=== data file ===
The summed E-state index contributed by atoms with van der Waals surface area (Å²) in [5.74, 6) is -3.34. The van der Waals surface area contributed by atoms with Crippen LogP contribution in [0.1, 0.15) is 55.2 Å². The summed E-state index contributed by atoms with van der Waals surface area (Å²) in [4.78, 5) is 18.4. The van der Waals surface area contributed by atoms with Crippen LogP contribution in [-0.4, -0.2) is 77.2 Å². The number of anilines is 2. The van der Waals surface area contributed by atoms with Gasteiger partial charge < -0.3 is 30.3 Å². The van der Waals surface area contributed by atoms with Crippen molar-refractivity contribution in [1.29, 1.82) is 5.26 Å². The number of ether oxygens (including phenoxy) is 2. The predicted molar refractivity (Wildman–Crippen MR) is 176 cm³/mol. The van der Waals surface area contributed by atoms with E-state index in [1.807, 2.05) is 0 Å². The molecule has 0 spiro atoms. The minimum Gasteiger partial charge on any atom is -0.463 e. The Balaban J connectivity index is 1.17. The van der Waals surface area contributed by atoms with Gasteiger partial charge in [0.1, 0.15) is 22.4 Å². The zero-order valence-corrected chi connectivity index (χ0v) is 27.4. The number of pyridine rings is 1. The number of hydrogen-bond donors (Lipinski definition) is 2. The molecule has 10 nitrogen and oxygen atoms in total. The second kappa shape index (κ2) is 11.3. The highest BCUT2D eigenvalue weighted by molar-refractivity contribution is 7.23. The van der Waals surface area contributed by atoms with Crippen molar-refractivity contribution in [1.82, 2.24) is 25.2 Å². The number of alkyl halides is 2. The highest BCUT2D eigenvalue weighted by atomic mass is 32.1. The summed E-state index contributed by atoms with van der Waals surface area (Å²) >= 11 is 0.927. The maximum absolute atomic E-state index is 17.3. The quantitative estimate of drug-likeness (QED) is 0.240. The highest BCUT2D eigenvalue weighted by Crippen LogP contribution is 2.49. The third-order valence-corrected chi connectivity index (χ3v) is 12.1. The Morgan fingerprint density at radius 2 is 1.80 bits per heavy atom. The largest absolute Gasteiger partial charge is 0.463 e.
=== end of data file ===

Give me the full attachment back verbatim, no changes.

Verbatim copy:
The summed E-state index contributed by atoms with van der Waals surface area (Å²) in [5.74, 6) is -3.34. The van der Waals surface area contributed by atoms with Crippen LogP contribution in [0.1, 0.15) is 55.2 Å². The summed E-state index contributed by atoms with van der Waals surface area (Å²) in [4.78, 5) is 18.4. The van der Waals surface area contributed by atoms with Crippen LogP contribution in [-0.4, -0.2) is 77.2 Å². The number of anilines is 2. The van der Waals surface area contributed by atoms with Gasteiger partial charge < -0.3 is 30.3 Å². The van der Waals surface area contributed by atoms with Crippen molar-refractivity contribution in [1.29, 1.82) is 5.26 Å². The number of ether oxygens (including phenoxy) is 2. The predicted molar refractivity (Wildman–Crippen MR) is 176 cm³/mol. The van der Waals surface area contributed by atoms with E-state index in [1.807, 2.05) is 0 Å². The molecule has 0 spiro atoms. The minimum Gasteiger partial charge on any atom is -0.463 e. The Balaban J connectivity index is 1.17. The van der Waals surface area contributed by atoms with Gasteiger partial charge in [0.1, 0.15) is 22.4 Å². The zero-order valence-corrected chi connectivity index (χ0v) is 27.4. The number of pyridine rings is 1. The number of hydrogen-bond donors (Lipinski definition) is 2. The molecule has 10 nitrogen and oxygen atoms in total. The second kappa shape index (κ2) is 11.3. The highest BCUT2D eigenvalue weighted by molar-refractivity contribution is 7.23. The van der Waals surface area contributed by atoms with Crippen molar-refractivity contribution in [1.82, 2.24) is 25.2 Å². The number of alkyl halides is 2. The highest BCUT2D eigenvalue weighted by atomic mass is 32.1. The summed E-state index contributed by atoms with van der Waals surface area (Å²) >= 11 is 0.927. The maximum absolute atomic E-state index is 17.3. The quantitative estimate of drug-likeness (QED) is 0.240. The highest BCUT2D eigenvalue weighted by Crippen LogP contribution is 2.49. The third-order valence-corrected chi connectivity index (χ3v) is 12.1. The Morgan fingerprint density at radius 2 is 1.80 bits per heavy atom. The largest absolute Gasteiger partial charge is 0.463 e.